Today, online concert footage archive Music Vault is releasing 17,318 videos on its YouTube, give or take a few. "There are probably a couple that will fall out because we still need to go through and scrub for quality," says Bill Sagan (no relation to Carl), CEO of Wolfgang's Vault, the music and memorabilia archive that includes Music Vault along with Concert Vault, Pastemagazine.com, and Daytrotter.com. "We do the best we can with the masters we’re given, but for something 50 years old that’s been sitting in a 90-degree garage -- which we occasionally get -- the quality is not good enough to put up."
Though Wolfgang's Vault started making its plethora of decades-old, legendary shows available online in 2009, today's haul marks the company's largest. The main reason it has taken so long, according to Sagan, once again comes down to numbers. Since his company's collecting began in 2002, 92,000 tapes -- most "decrepit," "in some cases falling apart," Sagan tells Billboard -- have been laboriously transferred, mixed, and mastered until they're of internet-worthy quality; or at least, better than the Grateful Dead bootleg live recordings scattered throughout YouTube.
Norton LLC, Sagan's company that owns Wolfgang's Vault, started his massive compendium with legendary promoter Bill Graham's (a.k.a. Wolodia "Wolfgang" Grajonca, hence the name) archive of footage from the 35,000 concerts he put on worldwide. After acquiring Graham's archive from Clear Channel -- which purchased his company, Bill Graham Presents, in 2011 -- Sagan went on to acquire archives including Newport Folk Festival, Newport Jazz Festival, and syndicated radio show King Biscuit's Flower Hour, along with their copyrights. In total, Norton has invested $56 million in the properties.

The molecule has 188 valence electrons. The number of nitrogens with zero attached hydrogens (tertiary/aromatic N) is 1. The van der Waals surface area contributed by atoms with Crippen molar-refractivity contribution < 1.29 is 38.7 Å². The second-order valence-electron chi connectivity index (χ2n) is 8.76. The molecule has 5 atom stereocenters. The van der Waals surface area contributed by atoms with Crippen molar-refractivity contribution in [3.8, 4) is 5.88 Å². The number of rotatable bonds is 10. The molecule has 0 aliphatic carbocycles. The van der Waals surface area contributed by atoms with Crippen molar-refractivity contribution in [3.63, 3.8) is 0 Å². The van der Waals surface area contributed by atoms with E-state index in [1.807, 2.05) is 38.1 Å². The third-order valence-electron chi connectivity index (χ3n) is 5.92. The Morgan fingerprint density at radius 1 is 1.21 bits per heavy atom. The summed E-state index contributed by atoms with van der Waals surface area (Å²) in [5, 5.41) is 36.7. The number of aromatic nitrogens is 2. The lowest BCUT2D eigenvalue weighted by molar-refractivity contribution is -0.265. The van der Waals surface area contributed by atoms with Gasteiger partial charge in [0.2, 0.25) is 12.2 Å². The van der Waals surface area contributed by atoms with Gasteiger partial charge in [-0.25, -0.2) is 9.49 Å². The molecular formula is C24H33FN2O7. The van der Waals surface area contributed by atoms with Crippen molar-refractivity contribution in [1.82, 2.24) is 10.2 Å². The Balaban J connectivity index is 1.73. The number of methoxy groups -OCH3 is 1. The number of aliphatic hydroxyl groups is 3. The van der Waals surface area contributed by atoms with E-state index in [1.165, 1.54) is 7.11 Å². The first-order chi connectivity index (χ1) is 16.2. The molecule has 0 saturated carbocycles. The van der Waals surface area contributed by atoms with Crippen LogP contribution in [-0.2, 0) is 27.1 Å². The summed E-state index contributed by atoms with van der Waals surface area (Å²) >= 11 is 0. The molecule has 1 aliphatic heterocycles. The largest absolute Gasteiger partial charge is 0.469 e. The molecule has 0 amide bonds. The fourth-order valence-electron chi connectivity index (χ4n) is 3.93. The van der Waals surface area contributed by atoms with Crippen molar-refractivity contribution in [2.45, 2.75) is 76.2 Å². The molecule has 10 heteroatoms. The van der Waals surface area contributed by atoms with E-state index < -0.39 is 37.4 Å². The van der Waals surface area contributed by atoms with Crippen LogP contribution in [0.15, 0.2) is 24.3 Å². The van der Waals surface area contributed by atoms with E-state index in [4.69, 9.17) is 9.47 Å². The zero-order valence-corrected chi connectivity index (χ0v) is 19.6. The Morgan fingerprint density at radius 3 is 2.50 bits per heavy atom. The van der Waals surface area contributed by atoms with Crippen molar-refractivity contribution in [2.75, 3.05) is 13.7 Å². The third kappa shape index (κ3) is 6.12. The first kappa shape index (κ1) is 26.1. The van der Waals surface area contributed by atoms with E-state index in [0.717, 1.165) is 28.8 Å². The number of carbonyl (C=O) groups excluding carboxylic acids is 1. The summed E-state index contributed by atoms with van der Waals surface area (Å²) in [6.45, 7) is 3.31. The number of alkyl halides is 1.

Until this point, access to the Vaults, Daytrotter, and Paste has been subscription-based. Concert Vault memberships, for example, range from $3.99 a month to $39.99 a year. The main reason Norton is putting all these videos online for free right now, says Bill Antonucci, video director, editor, and shooter for the sites, "is because of the incredible reach that YouTube provides. We are very proud of this content, and we believe that it deserves the largest audience possible."
One of his favorite videos, he adds, include Bruce Springsteen and the E-Street Band at the Capitol Theater in 1978 for his Darkness on the Edge of Town tour. "The show is in September, and for whatever reason, he decides to open the second set with 'Santa Claus Is Coming to Town,'" he tells Billboard. "When you're the Boss, you can do things like that." Others include the Allman Brothers' performance of "Whipping Post" at the Fillmore East in 1970, the Who at Tanglewood the same year, and the Meters reuniting in New Orleans in 1980.
The Music Vault YouTube, which is already active, has already amassed over 20,000 daily views and 600,000 over the past month. Right now, only single-song videos are uploaded, but Antonucci hopes to get full concert footage up in the future. The site is subdivided into themed lists like Legendary Drummers, Best of the Grateful Dead, and Leading Ladies of Rock, along with channels for Daytrotter and Paste Magazine's live performances, which live only on Music Vault (neither of those sites has a YouTube). Subscribers to Music Vault's YouTube will also receive alerts on their favorite artist's birthdays or anniversaries.
"With our partnership with YouTube, we are able to do put [these videos] in front of millions of music fans young and old from all over the world," says Antonucci.